Tuesday, November 8, 2011

Double Bill: CX Nationals and Perth CX Weekend Bonanza

This past weekend marked the first of two double CX weekends on my schedule this season.  I love doing races back to back, but its surely a good thing I don't have opportunity to do that every weekend. If I were flying solo it wouldn't be a big deal, but it must be awfully tough for those with families. I'm happy to take in a couple each fall.

Saturday's race was event I've been 'focusing' on all season. After welcoming my son in March, my plan was to take things as they came with road and mtb racing and try to be in good form for CX. Nationals would be in Toronto, mid-season, so I'd have ample time to tune up. As the weeks progressed through October, it became more challenging to get adequate training in outside, so I hit the trainer to do intervals. Hopped up on a colleague's dad's home brewed echinacea and goldenseal tincture and regular doses of vitamin D, I was staying on top of the multiple bugs entering my system via ample exposure to my kids. Friday involved more Toronto driving than I'd curse anyone with, but I felt good if not a bit mellow come Saturday morning.

Last year's Nationals, also in Toronto, was rather lackluster for me. I was coming off walking pneumonia and not at my best. Jamie was going well though, and I think we rode a bit together, if memory serves. This time round we were once again the two Tall Tree riders representing, though this time flying the Steelwool colours, given the launch of the Truffle Pigs we're on. Jamie's still ramping up, after a busy foray into home renos over the last couple months, and was hoping to improve on his 12 place finish from 2010. I'd come 7th, and was aiming for at least a top 5, if not a podium. You have to aim high.

Steve, who recently returned to Toronto, his hometown, to take up residence, was on hand helping us out with logistics (taking our jackets and knee warmers) and taking photos. He'd be one of many with Ottawa ties to cheer us on along the course.

The morning had broken cold and clear, frost covering the ground and rapidly melting as the sun cast its glow over the hill and flat grounds of Pine Point Park. We couldn't tell how deep the frost penetrated, so we could only speculate about how the course would evolve over the two hours of racing preceding our 11 am start. Riding from 8:00 until 8:45 gave us a rare opportunity to experience what the local B racers often undergo. Slippery, but fairly predictable.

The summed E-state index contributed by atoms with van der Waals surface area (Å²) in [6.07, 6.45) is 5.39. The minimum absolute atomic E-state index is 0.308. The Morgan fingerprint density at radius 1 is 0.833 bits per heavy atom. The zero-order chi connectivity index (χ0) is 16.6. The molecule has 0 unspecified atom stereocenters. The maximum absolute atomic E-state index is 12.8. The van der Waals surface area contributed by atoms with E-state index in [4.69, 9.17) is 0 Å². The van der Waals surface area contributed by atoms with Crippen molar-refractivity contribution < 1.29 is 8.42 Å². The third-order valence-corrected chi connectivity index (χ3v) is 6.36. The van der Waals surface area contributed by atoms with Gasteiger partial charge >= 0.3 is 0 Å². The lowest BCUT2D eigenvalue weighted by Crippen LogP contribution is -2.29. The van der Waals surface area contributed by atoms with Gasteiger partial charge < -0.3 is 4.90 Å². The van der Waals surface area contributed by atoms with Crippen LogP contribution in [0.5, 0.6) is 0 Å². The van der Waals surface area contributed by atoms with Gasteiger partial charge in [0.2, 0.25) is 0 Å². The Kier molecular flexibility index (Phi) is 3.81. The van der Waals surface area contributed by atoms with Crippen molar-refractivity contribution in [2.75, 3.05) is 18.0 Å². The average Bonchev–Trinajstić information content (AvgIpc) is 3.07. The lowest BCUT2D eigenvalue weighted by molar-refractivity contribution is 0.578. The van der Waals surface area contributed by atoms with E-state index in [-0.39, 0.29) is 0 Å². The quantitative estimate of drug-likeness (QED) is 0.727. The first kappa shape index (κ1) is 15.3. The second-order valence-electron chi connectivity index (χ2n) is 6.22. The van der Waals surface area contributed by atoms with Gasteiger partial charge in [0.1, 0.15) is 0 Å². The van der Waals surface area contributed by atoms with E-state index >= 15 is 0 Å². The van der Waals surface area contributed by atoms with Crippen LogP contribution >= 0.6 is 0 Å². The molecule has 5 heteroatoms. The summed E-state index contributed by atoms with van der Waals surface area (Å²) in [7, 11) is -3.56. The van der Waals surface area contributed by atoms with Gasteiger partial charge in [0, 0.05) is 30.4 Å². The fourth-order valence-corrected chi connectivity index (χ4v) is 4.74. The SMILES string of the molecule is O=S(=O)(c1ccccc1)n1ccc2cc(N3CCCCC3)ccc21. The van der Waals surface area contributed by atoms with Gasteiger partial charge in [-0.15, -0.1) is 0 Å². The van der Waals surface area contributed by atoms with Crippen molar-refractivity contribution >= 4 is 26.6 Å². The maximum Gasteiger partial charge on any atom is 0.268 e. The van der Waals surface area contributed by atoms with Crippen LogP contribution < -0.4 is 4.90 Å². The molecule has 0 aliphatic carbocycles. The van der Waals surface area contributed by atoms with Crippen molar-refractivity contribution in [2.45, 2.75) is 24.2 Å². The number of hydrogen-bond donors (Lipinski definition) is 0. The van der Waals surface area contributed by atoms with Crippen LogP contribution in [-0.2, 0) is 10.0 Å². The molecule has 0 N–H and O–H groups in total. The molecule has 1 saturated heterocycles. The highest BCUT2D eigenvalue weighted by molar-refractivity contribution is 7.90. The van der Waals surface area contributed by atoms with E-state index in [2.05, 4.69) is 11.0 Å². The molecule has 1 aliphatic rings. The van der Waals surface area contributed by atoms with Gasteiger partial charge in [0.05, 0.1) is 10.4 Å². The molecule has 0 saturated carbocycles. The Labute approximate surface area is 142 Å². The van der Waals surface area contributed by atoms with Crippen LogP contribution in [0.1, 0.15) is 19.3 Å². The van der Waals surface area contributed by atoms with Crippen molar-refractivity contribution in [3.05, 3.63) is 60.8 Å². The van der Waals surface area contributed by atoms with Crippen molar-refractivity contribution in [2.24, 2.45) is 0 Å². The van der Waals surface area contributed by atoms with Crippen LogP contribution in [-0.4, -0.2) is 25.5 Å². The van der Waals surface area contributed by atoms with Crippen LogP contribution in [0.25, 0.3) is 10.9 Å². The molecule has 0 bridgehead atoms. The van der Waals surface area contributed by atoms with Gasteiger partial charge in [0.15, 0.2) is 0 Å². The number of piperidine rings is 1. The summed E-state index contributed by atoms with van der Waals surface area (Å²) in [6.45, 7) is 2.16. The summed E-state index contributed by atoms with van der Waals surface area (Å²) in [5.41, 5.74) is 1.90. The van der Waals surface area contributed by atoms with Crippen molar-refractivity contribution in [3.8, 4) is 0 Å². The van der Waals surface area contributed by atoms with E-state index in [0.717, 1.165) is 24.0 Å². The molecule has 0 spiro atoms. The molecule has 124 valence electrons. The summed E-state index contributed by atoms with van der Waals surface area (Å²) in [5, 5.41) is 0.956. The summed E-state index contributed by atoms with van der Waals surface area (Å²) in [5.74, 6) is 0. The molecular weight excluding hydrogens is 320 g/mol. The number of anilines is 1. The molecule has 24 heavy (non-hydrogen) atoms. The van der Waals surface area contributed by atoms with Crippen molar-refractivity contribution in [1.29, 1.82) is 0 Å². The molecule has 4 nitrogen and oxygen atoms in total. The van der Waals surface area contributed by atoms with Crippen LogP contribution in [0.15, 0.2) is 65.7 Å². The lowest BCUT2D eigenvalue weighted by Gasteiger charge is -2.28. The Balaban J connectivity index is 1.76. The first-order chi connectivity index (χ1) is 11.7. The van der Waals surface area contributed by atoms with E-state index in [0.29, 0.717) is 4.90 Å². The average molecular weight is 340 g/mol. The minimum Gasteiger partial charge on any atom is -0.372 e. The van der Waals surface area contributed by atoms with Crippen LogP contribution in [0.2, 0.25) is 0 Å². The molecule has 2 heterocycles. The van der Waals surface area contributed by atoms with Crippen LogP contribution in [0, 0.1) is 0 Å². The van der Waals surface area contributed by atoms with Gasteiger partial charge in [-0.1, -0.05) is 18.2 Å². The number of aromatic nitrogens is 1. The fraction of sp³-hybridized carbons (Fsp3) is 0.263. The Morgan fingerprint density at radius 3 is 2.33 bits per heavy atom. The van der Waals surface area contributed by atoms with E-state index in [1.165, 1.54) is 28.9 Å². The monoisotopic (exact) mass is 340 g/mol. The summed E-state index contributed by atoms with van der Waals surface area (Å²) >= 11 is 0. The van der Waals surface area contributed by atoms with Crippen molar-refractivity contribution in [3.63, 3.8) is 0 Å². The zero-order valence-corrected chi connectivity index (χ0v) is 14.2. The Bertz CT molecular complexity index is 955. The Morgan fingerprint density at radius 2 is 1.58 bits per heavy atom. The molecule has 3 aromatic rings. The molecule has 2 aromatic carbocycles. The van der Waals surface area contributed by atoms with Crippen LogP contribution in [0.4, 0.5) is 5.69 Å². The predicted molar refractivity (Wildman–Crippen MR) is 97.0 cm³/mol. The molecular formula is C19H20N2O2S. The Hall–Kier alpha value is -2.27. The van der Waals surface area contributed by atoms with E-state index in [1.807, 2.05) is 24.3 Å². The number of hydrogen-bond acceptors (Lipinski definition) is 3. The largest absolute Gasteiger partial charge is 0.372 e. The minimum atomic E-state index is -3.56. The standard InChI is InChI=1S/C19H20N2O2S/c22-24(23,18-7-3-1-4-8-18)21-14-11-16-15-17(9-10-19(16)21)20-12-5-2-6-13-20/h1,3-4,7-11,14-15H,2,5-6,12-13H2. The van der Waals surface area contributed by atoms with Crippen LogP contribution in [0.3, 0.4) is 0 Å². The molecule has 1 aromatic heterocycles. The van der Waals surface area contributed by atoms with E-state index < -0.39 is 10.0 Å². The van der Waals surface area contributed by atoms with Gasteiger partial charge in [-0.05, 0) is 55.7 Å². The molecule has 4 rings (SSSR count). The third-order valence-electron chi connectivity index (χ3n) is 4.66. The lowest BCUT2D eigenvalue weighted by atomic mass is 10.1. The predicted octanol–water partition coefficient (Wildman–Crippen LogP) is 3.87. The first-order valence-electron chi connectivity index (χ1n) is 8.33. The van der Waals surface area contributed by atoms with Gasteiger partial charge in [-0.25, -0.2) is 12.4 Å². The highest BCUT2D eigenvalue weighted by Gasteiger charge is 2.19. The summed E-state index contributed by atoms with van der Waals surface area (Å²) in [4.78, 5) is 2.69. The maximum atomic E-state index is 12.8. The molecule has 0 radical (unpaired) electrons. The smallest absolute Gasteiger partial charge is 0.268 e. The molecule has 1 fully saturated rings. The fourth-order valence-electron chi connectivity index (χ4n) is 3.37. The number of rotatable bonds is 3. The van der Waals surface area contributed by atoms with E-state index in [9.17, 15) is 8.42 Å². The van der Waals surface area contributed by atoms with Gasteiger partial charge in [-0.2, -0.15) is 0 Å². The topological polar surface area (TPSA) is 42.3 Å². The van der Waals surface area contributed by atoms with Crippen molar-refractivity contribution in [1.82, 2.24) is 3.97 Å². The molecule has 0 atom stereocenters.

The race course would have to be characterized as 'turny.' Turns dominated its design in terms of handling, but at the same time, a medium sized hill also featured heavily, as racers were routed up it three different ways. One approach was a steep bank that Rob Orange impressed many on by riding up, while most others ran. I ran, after never making it in practice. The other two ascents were different, one switchbacking with a kick at the end, the other a straight run up with the same kick. I can honestly say the hill was not my favourite feature. Perhaps if I was 5 or 10 pounds leaner I'd like it more. Perhaps not. The other aspect of the course that was significant was the long flat straights on the backside. There was little wind in the morning, which made these less difficult for strung out riders than they could have. Overall, the course was well balanced by these three main components.

Log Barrier in the Woods

Log Barrier in the WoodsRun UP


I won't go into gory details, but suffice it to say that our Master 30-39 race was high paced and painful. Jamie drew a front row call-up, and I say in the second. Too much traffic off the start required a 100% effort on the second straight to move up to the front. Heading into the woods, a singletrack, no passing sector, I was third. The Albertan in front of me was clearly strong, but braked in every turn as the man to beat, Peter Moog, National Champ three years prior, didn't brake, and pulled away. I spent a great deal of effort trying to get by, and did, then tried to claw my way to Moog. I was at the limit, erred, went down, and the next two, both Albertans, went by. From there, I was not able to close the gap that opened, and only narrowed it to 4 seconds, despite my best efforts. Jon Barnes took over the pace making, rode strong and skillfully, but we didn't make up ground. After he, like many, went down on a greasy turn on the backside of the course, I had to go hard, and this proved decisive, as I opened a gap and rode out the last lap to claim 4th spot. In hindsight I could only wonder whether I ought to have never chased Moog in the first place. Looking at the lap times, I think it was the right move, it simply didn't work out. Hopefully Nationals will fall in Eastern Canada next year, and I'll get to try again. Congrats to Mr. Moog, Chris McNeil, and John Clark for their podium performances. Moog took his fourth National Champion jersey home (in a row), quite a display of dominance! Thanks to Jon Barnes for riding like a gentleman. I dedicate my 4th ahead of Jon to Rob Parniak.

Jamie improved on last year's result in 11th spot, despite coming in with perhaps less form. Experience counts for an awful lot. Next year it'll be a top 10! If we go.

That's enough for now, I'll post photos from Perth on Wednesday.

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